An overview of garden cities for local authority officers, landowners, developers and planning consultants. We look at what garden cities are, the key principles and the legal considerations.
A garden city is defined as ‘a town designed for industry and healthy living; of a size that makes possible a full measure of social life, but not larger; surrounded by a permanent belt of rural land; the whole of the land being in public ownership or held in trust for the community’.
Garden villages have been defined as smaller projects of between 1,500 – 10,000 homes and garden towns over 10,000 homes.
Garden city principles
The principles of a garden city include:
- strong vision, leadership and community engagement
- land value capture for the benefit of the community
- community ownership of land
- mixed-tenure homes and housing types that are affordable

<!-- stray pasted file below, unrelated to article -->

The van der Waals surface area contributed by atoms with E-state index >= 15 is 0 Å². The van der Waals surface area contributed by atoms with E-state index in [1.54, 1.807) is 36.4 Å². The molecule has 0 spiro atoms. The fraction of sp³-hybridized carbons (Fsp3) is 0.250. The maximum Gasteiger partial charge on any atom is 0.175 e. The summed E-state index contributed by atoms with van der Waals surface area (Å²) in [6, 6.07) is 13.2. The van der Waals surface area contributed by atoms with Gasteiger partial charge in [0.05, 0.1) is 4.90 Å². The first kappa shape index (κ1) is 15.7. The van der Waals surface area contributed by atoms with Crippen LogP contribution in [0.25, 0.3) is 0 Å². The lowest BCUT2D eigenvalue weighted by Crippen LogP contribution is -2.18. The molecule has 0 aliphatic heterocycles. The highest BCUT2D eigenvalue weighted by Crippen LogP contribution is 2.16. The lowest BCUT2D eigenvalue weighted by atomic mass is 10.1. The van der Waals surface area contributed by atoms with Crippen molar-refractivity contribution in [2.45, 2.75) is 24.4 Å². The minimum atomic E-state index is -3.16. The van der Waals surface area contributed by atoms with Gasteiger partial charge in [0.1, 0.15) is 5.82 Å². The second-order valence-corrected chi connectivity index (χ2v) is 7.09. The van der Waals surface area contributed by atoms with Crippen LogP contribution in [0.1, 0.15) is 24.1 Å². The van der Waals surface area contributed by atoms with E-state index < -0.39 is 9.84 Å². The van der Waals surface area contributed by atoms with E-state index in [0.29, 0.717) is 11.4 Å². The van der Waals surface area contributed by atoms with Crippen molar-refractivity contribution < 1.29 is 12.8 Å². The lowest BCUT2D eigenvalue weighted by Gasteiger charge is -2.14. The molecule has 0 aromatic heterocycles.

- employment opportunities, green space, strong leisure and retail facilities and integrated and accessible transport system.
Why is the government promoting garden cities?
The government sees the delivery of garden villages, towns and cities as a means of tackling the housing shortage. In 2017, the government allocated funding to 10 garden towns and 14 garden villages across England to help fast track those projects.
What national policy supports garden cities?
The National Planning Policy Framework highlights that new settlements can sometimes be best achieved by planning for those that follow the principles of garden cities.
What issues arise in relation to garden cities?
From a legal perspective, there are a number of issues to consider. These include:
- site selection (including land assembly and compulsory purchase)
- community involvement
- funding infrastructure (community infrastructure levy, s106 agreements, borrowing against future New Homes Bonus receipts and Tax Increment Financing – borrowing against increased business rate revenues)
- green belt protection
- constraints such as town and village greens and heritage assets and viability.